I’ve written before about quotes being twisted for various purposes and being misleading. One witticism for real estate investing which means what it says is “Buy land! They aren’t making any more of it”. The wisdom that’s supposedly encapsulated in this saying is that there is a finite amount of space on planet Earth and by staking your claim to some of it you stand a good chance of getting higher returns in the future (as scarcity drives up the price). I think this is the wrong perspective for a great many reasons.
They *ARE* making more of it
A variety of artificial islands have been created. These can be made using sand dredged up from the sea. Cost is certainly a consideration, with some construction being estimated at a billion dollars. However, if land started to get scarce this is an option. As more islands are created, the techniques and technologies supporting it would become better understood and it would get cheaper to make more.
Beyond making more, we are continually getting better at supporting a higher population density. While a person with modest needs might live in a 600 sq ft living space, if they live in a 6 story apartment building, 6 times as many people are using that same plot of land. A 44 story building has just allowed the land below it to be utilized 44 times over. Construction techniques are also always improving to allow higher and larger buildings.
If for some reason we hit a limit on going up, there’s always the possibility to dig down. With 101 floors above ground and 7 floors below ground Taipei 101 is the tallest habitable building in the world. This allows 108 times the usage of every square foot of land where this building is located.
Demand isn’t uniform
In some ways it might seem odd that we’re devoting billions of dollars of resources to make islands and 44 story apartment buildings when there’s so much land going unused. With 3.3 people / sq. km Canada has a crazy low population density. We could cram TONS of people into the Northwest Territories (which currently has a roomy density of 0.02 people / sq. km – I wonder if anyone up there ever sees anyone else? ).
The unfortunately reality is that people want to live in the areas where they’re making islands and skyscrapers, not in the Canadian wilderness. If someone is blindly buying land “because they aren’t making any more of it” they’re going to be sadly disappointed when developers keep focusing on maximizing the usage of high demand areas (instead of blindly buying all land for sale).
Heck, during the recent run up in oil prices people started talking about the death of the suburb. Even the well known idea of buying a big plot of land on the edge of town, then selling it decades later when the city has grown around it may or may not work in the future, it all depends where people want to live.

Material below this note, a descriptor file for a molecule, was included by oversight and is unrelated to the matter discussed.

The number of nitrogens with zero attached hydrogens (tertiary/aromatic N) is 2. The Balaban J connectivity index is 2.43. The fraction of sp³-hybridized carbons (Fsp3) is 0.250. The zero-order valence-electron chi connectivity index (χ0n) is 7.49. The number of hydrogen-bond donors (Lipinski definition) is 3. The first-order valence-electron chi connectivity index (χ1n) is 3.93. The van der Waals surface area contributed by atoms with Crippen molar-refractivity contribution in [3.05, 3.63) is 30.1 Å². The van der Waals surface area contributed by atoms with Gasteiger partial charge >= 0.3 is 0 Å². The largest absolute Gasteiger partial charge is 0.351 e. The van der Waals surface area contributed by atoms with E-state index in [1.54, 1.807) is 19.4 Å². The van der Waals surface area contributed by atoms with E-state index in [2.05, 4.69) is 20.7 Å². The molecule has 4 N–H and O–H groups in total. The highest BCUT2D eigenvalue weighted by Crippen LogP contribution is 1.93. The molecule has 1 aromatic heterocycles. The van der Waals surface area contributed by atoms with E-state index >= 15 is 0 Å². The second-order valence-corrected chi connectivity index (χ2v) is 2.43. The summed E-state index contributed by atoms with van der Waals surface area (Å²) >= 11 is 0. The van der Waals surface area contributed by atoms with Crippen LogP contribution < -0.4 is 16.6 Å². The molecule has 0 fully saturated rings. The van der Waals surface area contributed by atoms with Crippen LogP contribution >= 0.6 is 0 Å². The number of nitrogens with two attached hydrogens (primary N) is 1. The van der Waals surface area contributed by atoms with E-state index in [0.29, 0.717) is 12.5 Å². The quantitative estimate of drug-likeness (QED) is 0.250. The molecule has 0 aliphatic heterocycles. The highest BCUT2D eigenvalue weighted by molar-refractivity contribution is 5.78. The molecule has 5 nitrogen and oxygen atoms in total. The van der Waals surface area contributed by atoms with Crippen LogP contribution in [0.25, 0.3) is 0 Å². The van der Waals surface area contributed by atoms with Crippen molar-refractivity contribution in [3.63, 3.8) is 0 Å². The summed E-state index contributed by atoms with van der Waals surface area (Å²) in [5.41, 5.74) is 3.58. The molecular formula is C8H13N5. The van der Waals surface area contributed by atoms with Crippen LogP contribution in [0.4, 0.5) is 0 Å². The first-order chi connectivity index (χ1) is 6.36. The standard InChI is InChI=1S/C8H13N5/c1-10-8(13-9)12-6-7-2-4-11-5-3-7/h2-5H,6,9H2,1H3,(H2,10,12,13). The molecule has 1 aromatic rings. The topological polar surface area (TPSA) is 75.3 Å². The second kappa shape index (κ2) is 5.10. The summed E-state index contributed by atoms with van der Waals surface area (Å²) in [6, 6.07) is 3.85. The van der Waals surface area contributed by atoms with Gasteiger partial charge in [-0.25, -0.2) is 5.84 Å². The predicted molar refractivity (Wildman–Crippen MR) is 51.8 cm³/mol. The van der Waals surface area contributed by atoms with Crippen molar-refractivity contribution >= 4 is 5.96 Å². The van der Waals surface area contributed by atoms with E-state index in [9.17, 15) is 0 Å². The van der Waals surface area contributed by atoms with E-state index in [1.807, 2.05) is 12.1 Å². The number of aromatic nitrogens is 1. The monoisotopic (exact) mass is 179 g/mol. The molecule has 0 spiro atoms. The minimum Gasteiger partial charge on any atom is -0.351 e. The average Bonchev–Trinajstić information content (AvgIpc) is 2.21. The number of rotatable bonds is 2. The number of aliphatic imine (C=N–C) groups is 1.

The father of one of my dad’s friends moved into a retirement home a couple of years ago. His house in the small town he came from is STILL sitting unsold. Everyone who lives there already has a place to live and no one is buying.
Rate of demand growth is slowing
While the human population is definitely growing, that rate of growth is slowing and has been for some time. We’re moving towards a point where births will equal deaths and we’ll have a stable population number. People used to talk a lot about over-population, but the math just isn’t there to support it. Already Japan has a negative population growth (if it wasn’t for immigrants their population would be shrinking). Other countries are following this trend. This doesn’t say much about other resource demands, as more of the world is leading an increasingly affluent lifestyle. Slower (or no) population growth certainly won’t allow the whole world to live a Western lifestyle, but land isn’t going to be the limiting element.
What if it IS true?
Even if this statement was true and if eventually people would be standing back-to-back covering the globe, I’m still not sure it would mean that pouring all your money into real estate is the way to go.
All sorts of finite resources exist, and the market finds efficient ways to price them. We’re running low on oil, but I think putting all your money into an oil stockpile and hoping to massively profit in the future is a mistake. The current reserves, as well as usage and growth in usage, are all very well known factors and are incorporated into the price. New refining technologies and gaining access to previously unattainable fields (such as Alberta’s oil sands or underwater oil wells) are also factored into the price and could limit the gains your oil stockpile could make. Alternative energy technologies would also threaten it.
Similar considerations are there for other finite resources.
What to do from an investment perspective
My view is to treat real estate investing like any other investment, look at the deal in and of itself (or the allocation of REITs if you’re more of a passive investor). Future scarcity of specific land is going to be VERY hard to predict, so unless you have some special skill in this area you’re just speculating. Giving real estate investments preference because of some imagined inevitable payoff is a strategy that I think is very likely to disappoint.
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